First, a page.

3D Mark 11

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Crysis 2

Overclocking  results for the GTX 680 Classified that you see in the tables were scored without overvolting at 1161MHz (max boost 1238MHz) / 6008MHz.
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Aliens vs Predator

Metro 2033


Unigine Heaven

We split the OC part into two sections because we used PrecisionX software and EVBot overclocking device. As we said earlier, EVBot is purchased separately, one more reason to take a closer look at it. Users who don’t have EVBot will have to resort to software tools, but note that we couldn’t overvolt the GPU without the EVBot.

EVGA didn’t mess with GPU voltage on the Classified, which means that the maximum is set at 1.175v. Nvidia cited security reasons behind its insistence on specified values, claiming that it guarantees only for cards and GPUs operated within the specified voltage limits. This means that a product will not pass "NV green light" when OVed, as it will exceed the maximum power consumption and maximum heat dissipation. This is why EVGA didn’t launch an OVed Classified, but rather went for the EVBot, which can boost the voltage all the way up to 1.850v. Also warranty is not impacted by using EVBot.

Using only PrecisionX tool and not the EVBot, we overclocked the Base GPU clock by +50MHz. Although this may not seem impressive at first, the card is already overclocked to 1111MHz, making ours quite a decent result of 1161MHz (Max Boost clock at 1238MHz). It’s also important to note that no two GPUs will overclock/score identically. It appears as if we weren’t particularly lucky with our GPU, because we expected more. In comparison, we overclocked our GTX 680 Signature to 1185MHz.

The memory isn’t overclocked, so we’re talking 1502MHz (6008MHz effectively). The GTX 680 Classified comes with 4GB of memory distributed across 16 chips.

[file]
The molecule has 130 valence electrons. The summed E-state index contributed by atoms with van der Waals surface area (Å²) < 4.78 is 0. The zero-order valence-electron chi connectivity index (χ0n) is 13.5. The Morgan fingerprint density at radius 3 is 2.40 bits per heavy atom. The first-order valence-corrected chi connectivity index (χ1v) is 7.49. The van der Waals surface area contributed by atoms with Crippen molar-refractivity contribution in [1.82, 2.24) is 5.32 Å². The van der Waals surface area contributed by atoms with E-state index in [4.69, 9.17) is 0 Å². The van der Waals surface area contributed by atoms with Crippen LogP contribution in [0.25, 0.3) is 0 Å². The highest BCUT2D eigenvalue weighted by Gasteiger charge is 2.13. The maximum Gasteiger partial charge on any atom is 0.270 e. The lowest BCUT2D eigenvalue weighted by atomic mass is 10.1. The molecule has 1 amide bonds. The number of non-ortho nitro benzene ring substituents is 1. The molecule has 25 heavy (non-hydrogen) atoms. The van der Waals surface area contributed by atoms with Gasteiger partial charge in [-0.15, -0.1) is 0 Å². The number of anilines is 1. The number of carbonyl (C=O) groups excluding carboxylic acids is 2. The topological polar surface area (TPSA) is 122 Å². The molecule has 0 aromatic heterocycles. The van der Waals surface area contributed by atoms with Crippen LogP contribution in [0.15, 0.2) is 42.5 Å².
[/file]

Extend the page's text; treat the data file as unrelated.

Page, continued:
Overclocking the memory spells more bad news for the maximum GPU clock, even more so for cards packing 4GB. Memory also gets hot and consumes power, which may result in hitting maximum TDP and thermal limit faster. We’d still advise you to overclock the memory, especially if you’re interested in gaming performance. In fact, increasing the bandwidth occasionally yielded bigger performance boosts than the same card with only its GPU overclocked.

4GB cards come with a realistic chance that one of the chips won’t be in the “mood” for overclocking, making its clock the limitation for overclocking. The maximum memory clock without overvolting was at about 6800MHz.

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EVBot’s last firmware version includes support for overclocking the GTX 680 Classified and Classified SR-X motherboard. You can tell whether your hardware supports the EVBot by looking for the 5-pin EVBot connector. The user manual is a bit unclear as it only lists options, without detailed descriptions. Of course, users can always find more info on EVGA’s portal, here,, but it should be said that EVGA aimed EVBot at experienced users that know what to do.